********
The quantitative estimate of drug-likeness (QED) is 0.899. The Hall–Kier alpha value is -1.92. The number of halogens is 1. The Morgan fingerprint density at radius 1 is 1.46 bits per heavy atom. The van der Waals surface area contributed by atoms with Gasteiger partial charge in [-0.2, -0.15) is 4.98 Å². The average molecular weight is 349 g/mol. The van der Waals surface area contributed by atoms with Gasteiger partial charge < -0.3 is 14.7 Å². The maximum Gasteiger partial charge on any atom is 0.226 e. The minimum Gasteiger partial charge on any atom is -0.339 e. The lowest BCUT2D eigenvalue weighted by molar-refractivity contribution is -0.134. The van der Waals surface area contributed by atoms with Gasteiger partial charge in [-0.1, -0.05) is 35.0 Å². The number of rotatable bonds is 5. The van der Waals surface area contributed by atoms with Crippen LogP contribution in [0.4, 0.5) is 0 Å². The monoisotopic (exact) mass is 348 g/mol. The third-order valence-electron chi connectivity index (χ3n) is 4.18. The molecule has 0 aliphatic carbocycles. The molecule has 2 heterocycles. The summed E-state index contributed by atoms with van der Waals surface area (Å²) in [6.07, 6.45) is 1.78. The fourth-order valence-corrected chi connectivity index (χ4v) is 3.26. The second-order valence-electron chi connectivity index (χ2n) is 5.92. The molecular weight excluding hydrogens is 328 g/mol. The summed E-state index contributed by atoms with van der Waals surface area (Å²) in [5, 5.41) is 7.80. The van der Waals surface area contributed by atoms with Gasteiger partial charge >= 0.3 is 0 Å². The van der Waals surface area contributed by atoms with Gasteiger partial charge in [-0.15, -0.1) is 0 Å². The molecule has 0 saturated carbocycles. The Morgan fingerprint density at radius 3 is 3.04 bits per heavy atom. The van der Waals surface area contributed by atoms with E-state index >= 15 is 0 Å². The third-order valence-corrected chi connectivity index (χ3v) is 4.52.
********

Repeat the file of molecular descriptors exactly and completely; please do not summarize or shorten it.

The quantitative estimate of drug-likeness (QED) is 0.899. The Hall–Kier alpha value is -1.92. The number of halogens is 1. The Morgan fingerprint density at radius 1 is 1.46 bits per heavy atom. The van der Waals surface area contributed by atoms with Gasteiger partial charge in [-0.2, -0.15) is 4.98 Å². The average molecular weight is 349 g/mol. The van der Waals surface area contributed by atoms with Gasteiger partial charge < -0.3 is 14.7 Å². The maximum Gasteiger partial charge on any atom is 0.226 e. The minimum Gasteiger partial charge on any atom is -0.339 e. The lowest BCUT2D eigenvalue weighted by molar-refractivity contribution is -0.134. The van der Waals surface area contributed by atoms with Gasteiger partial charge in [-0.1, -0.05) is 35.0 Å². The number of rotatable bonds is 5. The van der Waals surface area contributed by atoms with Crippen LogP contribution in [0.4, 0.5) is 0 Å². The monoisotopic (exact) mass is 348 g/mol. The third-order valence-electron chi connectivity index (χ3n) is 4.18. The molecule has 0 aliphatic carbocycles. The molecule has 2 heterocycles. The summed E-state index contributed by atoms with van der Waals surface area (Å²) in [6.07, 6.45) is 1.78. The fourth-order valence-corrected chi connectivity index (χ4v) is 3.26. The second-order valence-electron chi connectivity index (χ2n) is 5.92. The molecular weight excluding hydrogens is 328 g/mol. The summed E-state index contributed by atoms with van der Waals surface area (Å²) in [5, 5.41) is 7.80. The van der Waals surface area contributed by atoms with Gasteiger partial charge >= 0.3 is 0 Å². The van der Waals surface area contributed by atoms with Gasteiger partial charge in [-0.15, -0.1) is 0 Å². The molecule has 0 saturated carbocycles. The Morgan fingerprint density at radius 3 is 3.04 bits per heavy atom. The van der Waals surface area contributed by atoms with E-state index >= 15 is 0 Å². The third-order valence-corrected chi connectivity index (χ3v) is 4.52.